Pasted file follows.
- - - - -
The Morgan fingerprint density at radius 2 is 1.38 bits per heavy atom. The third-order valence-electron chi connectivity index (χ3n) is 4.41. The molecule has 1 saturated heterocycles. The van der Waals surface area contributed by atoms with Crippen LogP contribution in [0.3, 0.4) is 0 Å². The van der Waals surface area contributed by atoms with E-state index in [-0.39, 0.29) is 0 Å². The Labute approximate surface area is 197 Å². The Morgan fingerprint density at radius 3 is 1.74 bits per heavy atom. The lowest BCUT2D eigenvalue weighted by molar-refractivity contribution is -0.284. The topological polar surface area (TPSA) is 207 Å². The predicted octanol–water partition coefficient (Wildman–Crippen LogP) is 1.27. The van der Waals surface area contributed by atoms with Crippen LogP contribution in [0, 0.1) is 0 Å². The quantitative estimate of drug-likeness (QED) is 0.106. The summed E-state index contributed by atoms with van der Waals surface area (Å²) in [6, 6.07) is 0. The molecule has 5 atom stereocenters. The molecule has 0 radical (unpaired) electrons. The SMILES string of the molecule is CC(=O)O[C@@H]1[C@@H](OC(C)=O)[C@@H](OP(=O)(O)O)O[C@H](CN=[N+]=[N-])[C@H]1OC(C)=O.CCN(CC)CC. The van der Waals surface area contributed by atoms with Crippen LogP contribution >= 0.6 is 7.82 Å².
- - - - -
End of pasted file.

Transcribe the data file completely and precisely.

The Morgan fingerprint density at radius 2 is 1.38 bits per heavy atom. The third-order valence-electron chi connectivity index (χ3n) is 4.41. The molecule has 1 saturated heterocycles. The van der Waals surface area contributed by atoms with Crippen LogP contribution in [0.3, 0.4) is 0 Å². The van der Waals surface area contributed by atoms with E-state index in [-0.39, 0.29) is 0 Å². The Labute approximate surface area is 197 Å². The Morgan fingerprint density at radius 3 is 1.74 bits per heavy atom. The lowest BCUT2D eigenvalue weighted by molar-refractivity contribution is -0.284. The topological polar surface area (TPSA) is 207 Å². The predicted octanol–water partition coefficient (Wildman–Crippen LogP) is 1.27. The van der Waals surface area contributed by atoms with Crippen LogP contribution in [0, 0.1) is 0 Å². The quantitative estimate of drug-likeness (QED) is 0.106. The summed E-state index contributed by atoms with van der Waals surface area (Å²) in [6, 6.07) is 0. The molecule has 5 atom stereocenters. The molecule has 0 radical (unpaired) electrons. The SMILES string of the molecule is CC(=O)O[C@@H]1[C@@H](OC(C)=O)[C@@H](OP(=O)(O)O)O[C@H](CN=[N+]=[N-])[C@H]1OC(C)=O.CCN(CC)CC. The van der Waals surface area contributed by atoms with Crippen LogP contribution >= 0.6 is 7.82 Å².